(Comix Tribe, 2014)
Story – John Lees
Art – Iain Laurie
Colors – Megan Wilson
Letters – Colin Bell
The things you love as a child shape the adult you’ll become. The popularity of geek culture (because “geek culture” is a common term now) rest on the fact that the people making the big decisions (and consequently the big money) were the ones that grew up on the ’89 Batman, the Richard Donner Superman, and the oft-talked about and seldom seen Roger Corman Fantastic Four. (Forgive us, we had nothing else.) So it would pass muster and the high-falootin’ minds of the internet that those things that scared you as a child would still reside in some dark corner of your brain, waiting to creep out and stick you with a sharp something.
This, of course, is what the Grimm Brothers counted on when writing their tales. If you haven’t read the original versions you may be surprised to hear that they’re much gorier and deadlier than the tame Disney version we remember. There’s heel and toe slicing in Cinderella (gotta get that shoe on) witches usually get the kids, suspicious kings go to great lengths to prove that the damsel has been unfaithful. This is the spirit in which you should read And Then Emily Was Gone.
John Lees (Oxymoron, The Standard) has taken a tale from his childhood, that of Bonnie Shaw, and transferred that into a comic book. And believe me, the Bonnie Shaw myth is one that will keep your children staring wide-eyed at the crack of light beneath their bedroom doors.
The origin of the myth is not nailed down, but it did find a solid home in the Orkney Islands, north of Scotland. Bonnie Shaw would come to parents who had fallen on hard times and offer them respite, in exchange for a child. It would also use dark magic to “break the resolve of communities”…literally rotting the society so that losing a few kids would seem a small price to pay.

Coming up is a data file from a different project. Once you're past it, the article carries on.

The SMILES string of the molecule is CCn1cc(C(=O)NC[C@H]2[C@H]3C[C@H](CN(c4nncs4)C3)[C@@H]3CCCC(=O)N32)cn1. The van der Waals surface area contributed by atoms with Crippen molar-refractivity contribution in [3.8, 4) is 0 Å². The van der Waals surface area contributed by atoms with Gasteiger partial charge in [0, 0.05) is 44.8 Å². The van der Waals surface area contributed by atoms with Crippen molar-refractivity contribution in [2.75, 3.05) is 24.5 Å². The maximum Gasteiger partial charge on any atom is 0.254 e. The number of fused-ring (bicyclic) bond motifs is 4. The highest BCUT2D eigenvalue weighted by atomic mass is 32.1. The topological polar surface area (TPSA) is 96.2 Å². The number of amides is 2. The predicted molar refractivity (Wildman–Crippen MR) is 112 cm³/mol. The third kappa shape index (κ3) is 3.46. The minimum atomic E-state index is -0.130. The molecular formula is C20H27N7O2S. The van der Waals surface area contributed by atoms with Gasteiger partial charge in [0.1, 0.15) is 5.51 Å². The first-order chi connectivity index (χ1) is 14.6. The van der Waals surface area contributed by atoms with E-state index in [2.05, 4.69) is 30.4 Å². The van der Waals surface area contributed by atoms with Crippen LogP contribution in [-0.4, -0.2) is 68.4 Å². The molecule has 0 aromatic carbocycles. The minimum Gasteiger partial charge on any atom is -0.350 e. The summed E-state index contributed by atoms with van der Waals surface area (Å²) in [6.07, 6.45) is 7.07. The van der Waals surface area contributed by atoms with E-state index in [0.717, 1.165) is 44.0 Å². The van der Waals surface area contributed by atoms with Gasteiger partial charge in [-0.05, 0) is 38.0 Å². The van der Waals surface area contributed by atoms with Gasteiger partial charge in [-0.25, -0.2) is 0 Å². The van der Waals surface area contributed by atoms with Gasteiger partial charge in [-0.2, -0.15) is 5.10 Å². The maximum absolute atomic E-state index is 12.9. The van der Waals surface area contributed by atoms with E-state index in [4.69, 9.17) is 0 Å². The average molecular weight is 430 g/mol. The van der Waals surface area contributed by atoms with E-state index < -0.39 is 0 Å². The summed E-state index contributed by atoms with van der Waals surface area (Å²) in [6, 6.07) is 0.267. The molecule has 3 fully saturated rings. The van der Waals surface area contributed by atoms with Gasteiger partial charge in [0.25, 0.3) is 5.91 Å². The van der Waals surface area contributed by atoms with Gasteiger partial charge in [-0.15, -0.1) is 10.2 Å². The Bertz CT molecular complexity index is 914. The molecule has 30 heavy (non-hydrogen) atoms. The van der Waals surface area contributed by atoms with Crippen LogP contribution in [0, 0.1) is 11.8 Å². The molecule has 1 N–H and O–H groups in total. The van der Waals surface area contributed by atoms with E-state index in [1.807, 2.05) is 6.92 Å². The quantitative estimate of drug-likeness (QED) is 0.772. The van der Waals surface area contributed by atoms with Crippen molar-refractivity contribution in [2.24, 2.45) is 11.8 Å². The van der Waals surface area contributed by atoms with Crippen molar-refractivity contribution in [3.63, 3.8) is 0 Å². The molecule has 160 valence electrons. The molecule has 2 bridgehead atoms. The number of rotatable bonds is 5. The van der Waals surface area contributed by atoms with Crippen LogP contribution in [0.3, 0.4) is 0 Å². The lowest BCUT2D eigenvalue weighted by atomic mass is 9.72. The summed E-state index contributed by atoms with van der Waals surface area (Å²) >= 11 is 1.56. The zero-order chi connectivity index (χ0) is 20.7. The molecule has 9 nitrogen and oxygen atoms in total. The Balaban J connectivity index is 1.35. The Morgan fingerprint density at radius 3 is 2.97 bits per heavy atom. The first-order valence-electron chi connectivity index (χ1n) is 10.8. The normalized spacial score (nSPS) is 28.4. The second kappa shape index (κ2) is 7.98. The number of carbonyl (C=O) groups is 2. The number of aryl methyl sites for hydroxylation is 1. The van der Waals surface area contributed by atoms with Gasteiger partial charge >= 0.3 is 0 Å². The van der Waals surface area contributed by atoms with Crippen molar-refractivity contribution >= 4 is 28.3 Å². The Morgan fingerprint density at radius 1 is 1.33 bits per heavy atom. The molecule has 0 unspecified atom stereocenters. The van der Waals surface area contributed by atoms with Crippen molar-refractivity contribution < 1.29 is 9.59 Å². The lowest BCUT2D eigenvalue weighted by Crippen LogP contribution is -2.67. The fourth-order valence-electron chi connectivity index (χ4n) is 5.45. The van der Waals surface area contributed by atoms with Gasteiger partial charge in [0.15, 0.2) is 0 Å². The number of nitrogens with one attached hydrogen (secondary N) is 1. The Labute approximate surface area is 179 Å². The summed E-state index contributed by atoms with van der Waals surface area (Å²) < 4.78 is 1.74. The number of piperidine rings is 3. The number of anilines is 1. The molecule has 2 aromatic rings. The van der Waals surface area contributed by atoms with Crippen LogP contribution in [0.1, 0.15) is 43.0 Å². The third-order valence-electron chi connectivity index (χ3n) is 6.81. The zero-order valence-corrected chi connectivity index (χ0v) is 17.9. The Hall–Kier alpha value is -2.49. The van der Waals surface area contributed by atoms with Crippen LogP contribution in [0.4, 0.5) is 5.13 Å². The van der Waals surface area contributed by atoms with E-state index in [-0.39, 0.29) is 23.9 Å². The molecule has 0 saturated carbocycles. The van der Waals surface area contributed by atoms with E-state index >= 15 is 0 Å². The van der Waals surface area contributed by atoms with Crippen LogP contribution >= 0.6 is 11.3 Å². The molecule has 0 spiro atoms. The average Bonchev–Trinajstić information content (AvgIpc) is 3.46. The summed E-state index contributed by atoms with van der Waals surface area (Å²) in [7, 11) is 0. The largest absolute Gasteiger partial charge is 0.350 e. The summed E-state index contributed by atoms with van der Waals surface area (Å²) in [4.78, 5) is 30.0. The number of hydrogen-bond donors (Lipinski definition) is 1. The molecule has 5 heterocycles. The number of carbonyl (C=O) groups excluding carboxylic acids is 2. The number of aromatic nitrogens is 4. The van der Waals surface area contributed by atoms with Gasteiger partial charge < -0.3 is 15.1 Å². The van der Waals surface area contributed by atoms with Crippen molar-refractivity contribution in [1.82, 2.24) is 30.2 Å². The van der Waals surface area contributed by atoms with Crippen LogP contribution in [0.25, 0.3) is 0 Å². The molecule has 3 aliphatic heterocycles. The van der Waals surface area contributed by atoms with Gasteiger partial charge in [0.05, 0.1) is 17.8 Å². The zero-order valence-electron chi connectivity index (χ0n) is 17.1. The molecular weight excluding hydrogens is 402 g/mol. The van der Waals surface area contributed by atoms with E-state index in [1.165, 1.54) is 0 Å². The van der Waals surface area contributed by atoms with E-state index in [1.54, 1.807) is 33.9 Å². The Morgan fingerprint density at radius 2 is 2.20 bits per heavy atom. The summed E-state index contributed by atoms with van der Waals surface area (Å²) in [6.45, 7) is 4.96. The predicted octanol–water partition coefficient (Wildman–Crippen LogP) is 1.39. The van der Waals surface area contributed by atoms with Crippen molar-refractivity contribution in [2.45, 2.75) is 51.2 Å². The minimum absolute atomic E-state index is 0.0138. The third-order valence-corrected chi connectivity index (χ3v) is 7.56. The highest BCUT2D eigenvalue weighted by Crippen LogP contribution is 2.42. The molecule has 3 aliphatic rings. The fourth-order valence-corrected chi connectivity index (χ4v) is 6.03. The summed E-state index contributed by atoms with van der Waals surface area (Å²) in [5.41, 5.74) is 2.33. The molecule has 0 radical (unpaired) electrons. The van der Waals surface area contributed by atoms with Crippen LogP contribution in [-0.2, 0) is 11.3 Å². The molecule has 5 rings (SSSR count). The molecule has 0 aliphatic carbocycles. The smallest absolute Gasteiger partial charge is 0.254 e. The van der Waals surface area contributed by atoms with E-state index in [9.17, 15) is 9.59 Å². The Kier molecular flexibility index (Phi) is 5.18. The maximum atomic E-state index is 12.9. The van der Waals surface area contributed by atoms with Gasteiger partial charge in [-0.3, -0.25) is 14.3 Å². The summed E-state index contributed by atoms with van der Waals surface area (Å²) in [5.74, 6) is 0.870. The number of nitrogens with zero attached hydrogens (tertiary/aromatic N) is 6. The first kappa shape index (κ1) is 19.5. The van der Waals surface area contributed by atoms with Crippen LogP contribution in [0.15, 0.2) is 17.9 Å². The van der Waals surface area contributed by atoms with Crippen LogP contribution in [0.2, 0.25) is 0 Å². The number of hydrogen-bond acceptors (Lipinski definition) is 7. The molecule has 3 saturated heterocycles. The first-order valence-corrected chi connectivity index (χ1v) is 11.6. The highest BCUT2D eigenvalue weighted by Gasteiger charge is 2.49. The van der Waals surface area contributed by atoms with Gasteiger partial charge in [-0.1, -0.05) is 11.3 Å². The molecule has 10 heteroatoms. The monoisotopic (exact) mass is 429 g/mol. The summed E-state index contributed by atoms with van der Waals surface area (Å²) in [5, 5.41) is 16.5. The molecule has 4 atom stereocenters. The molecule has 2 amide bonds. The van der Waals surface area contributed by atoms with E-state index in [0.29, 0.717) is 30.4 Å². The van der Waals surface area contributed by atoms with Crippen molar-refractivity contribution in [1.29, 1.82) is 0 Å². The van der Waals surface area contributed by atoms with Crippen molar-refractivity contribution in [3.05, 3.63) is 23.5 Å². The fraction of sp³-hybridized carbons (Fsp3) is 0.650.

Lees introduces us to Greg Hellinger, a former detective plagued by his own demons, weather real or imagined we can quite tell. He opens his door one day to see Fiona, a friend of Emily (from the title of course), who has vanished. The two planned on escaping Bonnie Shaw, whom Emily’s parents traded with, before it came to get her. It seems they weren’t in time, because “and then Emily was gone.” There are also shots of Emily’s parents, who seem to have not got on at all well have their daughter’s disappearance.
Iain Laurie’s (Oxymoron) art is not, in this case, your typical, flashy comic art, but is great for the tone of the book. He sprinkles demons in the background inside the panels, infecting the reader with the doubt in Greg’s sanity that was already established by Lees’ narrative. (And the Riley Rossmo alternative cover is creepy as sh#t.)
If you have ever watched a “children’s movie” and loved it even though it scared the bejesus out of you (I’m looking at you Dark Crystal), if you ever listened with rapt attention as your school mates told you to never, ever, stand in front of a mirror and say “Bloody Mary” three times while spinning (ugh, never got past two, and I still won’t), than pick up And Then Emily Was Gone. John Lees has channeled the Grimm Brothers with his sublimely scary story, one that promises to get weirder as time goes on.
Brad Gischia is a writer and artist living in the frozen Upper Peninsula of Michigan. He is married and has three kids and a dog, who all put up with his incessant prattling about comic books.